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Personalizing blood pressure management in septic shock.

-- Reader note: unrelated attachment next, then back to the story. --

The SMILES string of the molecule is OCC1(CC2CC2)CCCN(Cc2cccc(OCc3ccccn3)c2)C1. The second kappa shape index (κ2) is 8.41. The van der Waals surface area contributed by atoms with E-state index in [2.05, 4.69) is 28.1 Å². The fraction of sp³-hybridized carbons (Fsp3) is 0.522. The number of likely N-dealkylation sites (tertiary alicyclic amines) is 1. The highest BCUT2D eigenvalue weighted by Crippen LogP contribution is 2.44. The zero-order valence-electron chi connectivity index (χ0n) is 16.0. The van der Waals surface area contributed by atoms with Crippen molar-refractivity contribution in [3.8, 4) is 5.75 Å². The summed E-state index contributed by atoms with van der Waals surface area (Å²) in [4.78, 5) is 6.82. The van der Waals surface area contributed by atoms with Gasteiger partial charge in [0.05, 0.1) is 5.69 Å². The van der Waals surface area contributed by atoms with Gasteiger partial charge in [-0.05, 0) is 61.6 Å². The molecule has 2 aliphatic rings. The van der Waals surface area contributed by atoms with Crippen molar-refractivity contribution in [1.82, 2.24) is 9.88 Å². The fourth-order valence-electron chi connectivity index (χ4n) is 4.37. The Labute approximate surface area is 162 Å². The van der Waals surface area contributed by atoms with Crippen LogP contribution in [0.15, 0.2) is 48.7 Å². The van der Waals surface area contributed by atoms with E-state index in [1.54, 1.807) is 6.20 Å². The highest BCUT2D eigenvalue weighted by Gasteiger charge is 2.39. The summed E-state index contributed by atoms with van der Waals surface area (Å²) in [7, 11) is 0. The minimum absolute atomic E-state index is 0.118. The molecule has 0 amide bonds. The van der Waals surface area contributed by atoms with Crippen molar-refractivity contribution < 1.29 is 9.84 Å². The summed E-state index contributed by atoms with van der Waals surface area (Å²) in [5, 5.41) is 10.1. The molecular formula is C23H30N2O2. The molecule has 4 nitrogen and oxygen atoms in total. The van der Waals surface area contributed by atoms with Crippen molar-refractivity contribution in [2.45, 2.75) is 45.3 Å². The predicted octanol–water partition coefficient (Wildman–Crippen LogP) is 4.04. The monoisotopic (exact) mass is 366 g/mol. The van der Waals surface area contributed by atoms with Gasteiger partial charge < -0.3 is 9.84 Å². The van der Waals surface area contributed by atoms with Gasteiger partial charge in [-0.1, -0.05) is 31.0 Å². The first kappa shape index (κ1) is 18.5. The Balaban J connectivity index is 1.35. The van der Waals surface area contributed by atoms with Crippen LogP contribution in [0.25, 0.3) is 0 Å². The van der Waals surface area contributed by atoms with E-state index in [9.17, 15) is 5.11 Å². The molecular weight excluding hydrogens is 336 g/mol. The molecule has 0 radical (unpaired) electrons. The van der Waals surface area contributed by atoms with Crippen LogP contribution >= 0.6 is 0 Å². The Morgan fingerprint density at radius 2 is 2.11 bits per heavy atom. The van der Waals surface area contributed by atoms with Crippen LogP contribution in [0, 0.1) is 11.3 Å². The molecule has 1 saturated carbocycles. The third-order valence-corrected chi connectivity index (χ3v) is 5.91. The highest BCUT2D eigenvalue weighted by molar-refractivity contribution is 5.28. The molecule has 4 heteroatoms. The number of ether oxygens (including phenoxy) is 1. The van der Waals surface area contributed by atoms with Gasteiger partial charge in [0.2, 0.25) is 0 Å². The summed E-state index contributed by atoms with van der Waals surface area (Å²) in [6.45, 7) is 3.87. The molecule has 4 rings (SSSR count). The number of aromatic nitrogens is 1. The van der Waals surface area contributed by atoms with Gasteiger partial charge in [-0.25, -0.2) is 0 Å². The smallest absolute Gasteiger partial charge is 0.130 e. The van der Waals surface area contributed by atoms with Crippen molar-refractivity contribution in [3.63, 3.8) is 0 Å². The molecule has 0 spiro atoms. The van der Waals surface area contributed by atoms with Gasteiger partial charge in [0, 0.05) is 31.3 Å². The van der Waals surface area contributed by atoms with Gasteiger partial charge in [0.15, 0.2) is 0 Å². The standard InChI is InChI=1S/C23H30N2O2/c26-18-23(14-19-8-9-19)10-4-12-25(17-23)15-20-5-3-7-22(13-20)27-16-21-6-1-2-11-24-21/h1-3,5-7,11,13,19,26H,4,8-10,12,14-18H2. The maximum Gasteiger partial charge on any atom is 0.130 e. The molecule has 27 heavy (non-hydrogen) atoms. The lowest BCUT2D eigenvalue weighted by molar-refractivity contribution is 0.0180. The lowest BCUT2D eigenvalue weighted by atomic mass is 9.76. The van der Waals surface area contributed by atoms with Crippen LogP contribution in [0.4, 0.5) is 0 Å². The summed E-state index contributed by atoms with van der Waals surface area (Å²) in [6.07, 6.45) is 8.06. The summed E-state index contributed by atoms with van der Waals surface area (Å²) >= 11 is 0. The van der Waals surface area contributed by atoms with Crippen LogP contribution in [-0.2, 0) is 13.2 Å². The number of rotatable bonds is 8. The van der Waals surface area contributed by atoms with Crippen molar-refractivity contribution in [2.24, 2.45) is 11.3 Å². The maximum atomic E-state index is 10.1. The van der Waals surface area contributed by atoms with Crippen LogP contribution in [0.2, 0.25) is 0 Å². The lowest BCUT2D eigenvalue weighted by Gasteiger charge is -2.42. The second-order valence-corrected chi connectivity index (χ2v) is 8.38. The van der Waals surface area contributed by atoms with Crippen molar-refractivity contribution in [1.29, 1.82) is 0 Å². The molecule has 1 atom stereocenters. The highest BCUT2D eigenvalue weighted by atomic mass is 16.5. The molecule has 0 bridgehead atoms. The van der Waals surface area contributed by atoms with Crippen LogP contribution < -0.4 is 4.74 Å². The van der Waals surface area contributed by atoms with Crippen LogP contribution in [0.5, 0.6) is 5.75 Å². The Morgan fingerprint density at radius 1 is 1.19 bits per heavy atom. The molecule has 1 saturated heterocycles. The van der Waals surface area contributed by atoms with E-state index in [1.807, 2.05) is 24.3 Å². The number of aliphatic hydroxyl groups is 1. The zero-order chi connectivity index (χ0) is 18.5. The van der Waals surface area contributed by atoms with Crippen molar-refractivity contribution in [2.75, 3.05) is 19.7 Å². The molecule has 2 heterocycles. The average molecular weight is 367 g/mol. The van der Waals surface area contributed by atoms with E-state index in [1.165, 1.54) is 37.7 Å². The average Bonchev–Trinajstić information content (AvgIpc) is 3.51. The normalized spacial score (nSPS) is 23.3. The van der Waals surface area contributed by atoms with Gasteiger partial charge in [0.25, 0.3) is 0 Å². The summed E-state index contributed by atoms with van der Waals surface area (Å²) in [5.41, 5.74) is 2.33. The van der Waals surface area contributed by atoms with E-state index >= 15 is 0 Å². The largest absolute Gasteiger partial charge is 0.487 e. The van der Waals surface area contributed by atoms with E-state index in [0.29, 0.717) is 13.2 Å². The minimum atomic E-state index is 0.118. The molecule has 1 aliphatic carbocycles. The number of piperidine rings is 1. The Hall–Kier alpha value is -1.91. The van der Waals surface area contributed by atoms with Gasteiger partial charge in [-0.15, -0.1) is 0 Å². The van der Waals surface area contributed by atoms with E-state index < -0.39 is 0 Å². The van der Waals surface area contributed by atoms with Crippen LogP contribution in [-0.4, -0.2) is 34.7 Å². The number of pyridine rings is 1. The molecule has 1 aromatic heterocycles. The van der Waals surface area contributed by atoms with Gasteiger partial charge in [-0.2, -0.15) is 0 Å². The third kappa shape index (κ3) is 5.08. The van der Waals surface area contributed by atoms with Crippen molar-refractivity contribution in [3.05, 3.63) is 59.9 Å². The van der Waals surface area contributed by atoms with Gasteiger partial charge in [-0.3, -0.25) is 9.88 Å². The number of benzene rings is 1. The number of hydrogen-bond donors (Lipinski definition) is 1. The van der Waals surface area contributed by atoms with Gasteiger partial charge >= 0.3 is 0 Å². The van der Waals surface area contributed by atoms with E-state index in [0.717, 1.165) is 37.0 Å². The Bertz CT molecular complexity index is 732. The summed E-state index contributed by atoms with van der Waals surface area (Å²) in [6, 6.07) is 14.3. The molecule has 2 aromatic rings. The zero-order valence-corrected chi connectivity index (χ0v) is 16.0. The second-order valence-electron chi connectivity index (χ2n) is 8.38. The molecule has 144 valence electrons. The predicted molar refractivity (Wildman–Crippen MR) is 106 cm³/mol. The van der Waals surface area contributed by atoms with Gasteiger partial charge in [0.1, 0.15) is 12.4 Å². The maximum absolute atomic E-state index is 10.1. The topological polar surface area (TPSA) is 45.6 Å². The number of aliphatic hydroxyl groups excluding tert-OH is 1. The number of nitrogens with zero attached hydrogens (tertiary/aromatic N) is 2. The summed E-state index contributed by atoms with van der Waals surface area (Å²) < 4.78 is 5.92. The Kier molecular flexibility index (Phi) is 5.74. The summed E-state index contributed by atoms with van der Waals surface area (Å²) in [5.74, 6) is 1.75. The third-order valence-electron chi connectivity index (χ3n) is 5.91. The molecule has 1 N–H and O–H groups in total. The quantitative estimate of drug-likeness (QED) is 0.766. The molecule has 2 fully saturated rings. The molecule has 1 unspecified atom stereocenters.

This review examines the available evidence for targeting a specific mean arterial pressure (MAP) in sepsis resuscitation. The clinical data suggest that targeting an MAP of 65-70 mmHg in patients with septic shock who do not have chronic hypertension is a reasonable first approximation. Whereas in patients with chronic hypertension, targeting a higher MAP of 80-85 mmHg minimizes renal injury, but it comes with increased risk of arrhythmias. Importantly, MAP alone should not be used as a surrogate of organ perfusion pressure, especially under conditions in which intracranial, intra-abdominal or tissue pressures may be elevated. Organ-specific perfusion pressure targets include 50-70 mmHg for the brain based on trauma brain injury as a surrogate for sepsis, 65 mmHg for renal perfusion and >50 mmHg for hepato-splanchnic flow. Even at the same MAP, organs and regions within organs may have different perfusion pressure and pressure-flow relationships. Thus, once this initial MAP target is achieved, MAP should be titrated up or down based on the measures of organ function and tissue perfusion.

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